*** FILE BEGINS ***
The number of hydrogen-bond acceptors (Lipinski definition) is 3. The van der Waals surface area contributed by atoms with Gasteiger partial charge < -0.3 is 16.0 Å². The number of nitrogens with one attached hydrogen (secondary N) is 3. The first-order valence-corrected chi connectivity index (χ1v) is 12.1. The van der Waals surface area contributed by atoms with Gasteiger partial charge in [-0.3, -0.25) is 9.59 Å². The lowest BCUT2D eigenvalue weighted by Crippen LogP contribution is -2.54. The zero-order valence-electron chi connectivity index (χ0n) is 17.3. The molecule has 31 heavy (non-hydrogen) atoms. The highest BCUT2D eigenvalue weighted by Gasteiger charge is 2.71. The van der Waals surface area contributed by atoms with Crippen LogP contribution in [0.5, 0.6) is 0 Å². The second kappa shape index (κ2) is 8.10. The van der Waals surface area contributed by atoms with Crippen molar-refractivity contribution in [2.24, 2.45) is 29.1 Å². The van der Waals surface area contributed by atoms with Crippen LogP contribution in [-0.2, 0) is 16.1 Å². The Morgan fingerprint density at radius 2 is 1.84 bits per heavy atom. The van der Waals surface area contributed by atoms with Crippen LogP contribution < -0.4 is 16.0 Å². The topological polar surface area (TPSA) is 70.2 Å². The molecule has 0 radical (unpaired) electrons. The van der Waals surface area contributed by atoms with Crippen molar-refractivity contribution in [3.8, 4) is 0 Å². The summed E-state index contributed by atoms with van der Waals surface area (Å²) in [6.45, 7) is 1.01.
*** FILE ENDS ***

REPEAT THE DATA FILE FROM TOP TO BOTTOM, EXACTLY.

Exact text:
The number of hydrogen-bond acceptors (Lipinski definition) is 3. The van der Waals surface area contributed by atoms with Gasteiger partial charge < -0.3 is 16.0 Å². The number of nitrogens with one attached hydrogen (secondary N) is 3. The first-order valence-corrected chi connectivity index (χ1v) is 12.1. The van der Waals surface area contributed by atoms with Gasteiger partial charge in [-0.3, -0.25) is 9.59 Å². The lowest BCUT2D eigenvalue weighted by Crippen LogP contribution is -2.54. The zero-order valence-electron chi connectivity index (χ0n) is 17.3. The molecule has 31 heavy (non-hydrogen) atoms. The highest BCUT2D eigenvalue weighted by Gasteiger charge is 2.71. The van der Waals surface area contributed by atoms with Crippen LogP contribution in [0.5, 0.6) is 0 Å². The second kappa shape index (κ2) is 8.10. The van der Waals surface area contributed by atoms with Crippen molar-refractivity contribution in [2.24, 2.45) is 29.1 Å². The van der Waals surface area contributed by atoms with Crippen LogP contribution in [-0.2, 0) is 16.1 Å². The Morgan fingerprint density at radius 2 is 1.84 bits per heavy atom. The van der Waals surface area contributed by atoms with Crippen LogP contribution < -0.4 is 16.0 Å². The topological polar surface area (TPSA) is 70.2 Å². The molecule has 0 radical (unpaired) electrons. The van der Waals surface area contributed by atoms with Crippen molar-refractivity contribution in [3.8, 4) is 0 Å². The summed E-state index contributed by atoms with van der Waals surface area (Å²) in [6.45, 7) is 1.01.